Emmanuel Schertzer

Mar 2010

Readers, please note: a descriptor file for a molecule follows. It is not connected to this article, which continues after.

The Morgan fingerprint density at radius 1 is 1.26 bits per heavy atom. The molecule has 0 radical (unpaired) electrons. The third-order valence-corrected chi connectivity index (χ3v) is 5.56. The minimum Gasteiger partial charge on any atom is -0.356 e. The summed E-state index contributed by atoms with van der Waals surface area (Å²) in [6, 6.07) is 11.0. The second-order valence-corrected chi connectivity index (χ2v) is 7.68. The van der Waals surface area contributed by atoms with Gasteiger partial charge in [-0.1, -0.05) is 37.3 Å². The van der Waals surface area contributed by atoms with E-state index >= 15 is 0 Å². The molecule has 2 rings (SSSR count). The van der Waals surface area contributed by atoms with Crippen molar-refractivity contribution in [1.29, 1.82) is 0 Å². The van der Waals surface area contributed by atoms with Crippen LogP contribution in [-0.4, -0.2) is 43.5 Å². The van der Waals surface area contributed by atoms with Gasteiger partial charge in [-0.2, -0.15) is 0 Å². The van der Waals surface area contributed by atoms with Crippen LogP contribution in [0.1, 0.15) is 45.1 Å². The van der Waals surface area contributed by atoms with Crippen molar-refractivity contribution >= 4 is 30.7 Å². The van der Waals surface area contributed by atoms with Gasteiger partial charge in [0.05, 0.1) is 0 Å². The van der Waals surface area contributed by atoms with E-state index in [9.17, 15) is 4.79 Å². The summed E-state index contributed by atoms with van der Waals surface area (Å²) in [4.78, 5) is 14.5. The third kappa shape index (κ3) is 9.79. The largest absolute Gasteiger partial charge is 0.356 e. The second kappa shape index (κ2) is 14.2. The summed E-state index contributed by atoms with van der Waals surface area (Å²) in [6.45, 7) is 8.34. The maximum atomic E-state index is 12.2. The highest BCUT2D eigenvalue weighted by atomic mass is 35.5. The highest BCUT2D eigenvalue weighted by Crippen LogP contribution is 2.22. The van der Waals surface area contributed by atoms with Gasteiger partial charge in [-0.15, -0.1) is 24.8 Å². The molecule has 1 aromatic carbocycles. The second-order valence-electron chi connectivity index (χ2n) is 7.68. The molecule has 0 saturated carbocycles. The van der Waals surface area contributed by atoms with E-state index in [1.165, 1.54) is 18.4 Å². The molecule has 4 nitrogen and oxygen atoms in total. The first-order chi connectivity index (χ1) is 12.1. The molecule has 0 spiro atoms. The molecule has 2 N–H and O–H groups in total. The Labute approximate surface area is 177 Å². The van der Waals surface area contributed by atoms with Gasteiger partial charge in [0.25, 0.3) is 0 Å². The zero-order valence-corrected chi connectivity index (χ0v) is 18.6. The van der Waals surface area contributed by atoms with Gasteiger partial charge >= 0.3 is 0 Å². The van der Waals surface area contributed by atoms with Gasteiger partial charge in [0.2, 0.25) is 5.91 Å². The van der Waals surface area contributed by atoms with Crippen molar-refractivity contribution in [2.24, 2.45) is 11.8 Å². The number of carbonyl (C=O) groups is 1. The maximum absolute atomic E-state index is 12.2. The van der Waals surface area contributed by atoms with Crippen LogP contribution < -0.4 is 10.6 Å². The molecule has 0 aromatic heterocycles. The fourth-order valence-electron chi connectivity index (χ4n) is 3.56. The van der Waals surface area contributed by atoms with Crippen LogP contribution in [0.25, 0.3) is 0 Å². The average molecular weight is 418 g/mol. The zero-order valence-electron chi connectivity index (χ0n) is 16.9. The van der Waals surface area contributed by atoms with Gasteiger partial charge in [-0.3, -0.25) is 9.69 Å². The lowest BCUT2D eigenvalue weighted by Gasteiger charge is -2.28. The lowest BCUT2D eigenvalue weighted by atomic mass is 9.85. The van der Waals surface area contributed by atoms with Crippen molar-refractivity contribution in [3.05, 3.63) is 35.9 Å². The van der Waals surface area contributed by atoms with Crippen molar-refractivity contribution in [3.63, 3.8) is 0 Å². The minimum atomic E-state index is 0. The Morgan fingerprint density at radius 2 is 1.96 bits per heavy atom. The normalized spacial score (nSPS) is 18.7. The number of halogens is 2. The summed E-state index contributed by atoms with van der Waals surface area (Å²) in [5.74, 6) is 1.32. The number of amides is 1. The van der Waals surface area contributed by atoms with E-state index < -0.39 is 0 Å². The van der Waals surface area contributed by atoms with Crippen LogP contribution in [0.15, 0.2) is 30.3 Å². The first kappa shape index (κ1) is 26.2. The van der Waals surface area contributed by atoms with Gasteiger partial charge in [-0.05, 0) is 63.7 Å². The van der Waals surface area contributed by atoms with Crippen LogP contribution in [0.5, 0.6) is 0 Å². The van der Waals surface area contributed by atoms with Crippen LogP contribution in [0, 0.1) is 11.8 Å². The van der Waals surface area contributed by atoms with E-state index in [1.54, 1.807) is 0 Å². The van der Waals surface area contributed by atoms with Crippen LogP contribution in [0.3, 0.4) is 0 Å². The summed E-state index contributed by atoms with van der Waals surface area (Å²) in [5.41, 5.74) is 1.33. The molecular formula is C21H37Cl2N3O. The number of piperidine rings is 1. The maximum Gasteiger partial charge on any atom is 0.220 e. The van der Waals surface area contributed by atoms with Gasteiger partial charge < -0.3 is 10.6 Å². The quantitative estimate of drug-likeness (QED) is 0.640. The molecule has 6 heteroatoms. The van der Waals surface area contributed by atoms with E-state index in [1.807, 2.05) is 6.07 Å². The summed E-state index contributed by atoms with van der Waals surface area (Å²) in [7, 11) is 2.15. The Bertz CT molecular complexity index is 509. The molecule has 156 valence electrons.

If you were enrolled in Professor Schertzer's Calculus I section in the fall of 2009, there are a few things you should know: Professor Schertzer resigned at the end of the semester after a relatively short run at Columbia. Schertzer created conditions that would make grading final exams easy and painless for himself, because it takes little time to grade exams which are predominantly incorrect. This saved him a lot of time in the few days he had to post grades. He also very effectively lowered student expectations so grade disputes would be minimal. He created a final exam that included material not covered in class. One optimization problem accounted for 11 out of the total 80 points on the exam. This section (4.7) was expressly omitted from the syllabus during the semester. Schertzer effectively cut final exam time to 1/2 of the allotted time by showing up 30 minutes late and cutting over an hour off the end of the exam time. This in a time universities have strictly enforced policies allowing students with learning disabilities EXTRA time to complete examinations - beyond the university-wide three-hour allotment. If you were in this section of calculus, you should know you have rights. You can dispute your grade officially by emailing the undergraduate mathematics department chair, Patrick Gallagher, at and demanding a regrade. You must do this soon because there is a statute of limitations for a grade dispute. If you get no response, talk to the Ombuds office and your advisor. The university has conducted section-wide regrades in the past. Registration for one of the many calculus sections at CU should not be the academic equivalent of playing russian roulette with your GPA. There should be some standardisation between sections. Let professor Gallagher know the math department will be held accountable for hiring unprofessional instructors and allowing them to wiggle out of fair grading and exam administration policies at the expense of student grades. Finally, many students, undergrads and post-bacs alike, have adapted to the code of silence that surrounds ivy league education. Express displeasure with your experience and your grades if you feel they've been recorded unfairly. Silently concealing your disappointment with an exam or your grade will serve noone's best interest and will only give you a greater challenge in raising your GPA later in your education. You should share this information with your colleagues. You should expect more from Columbia University.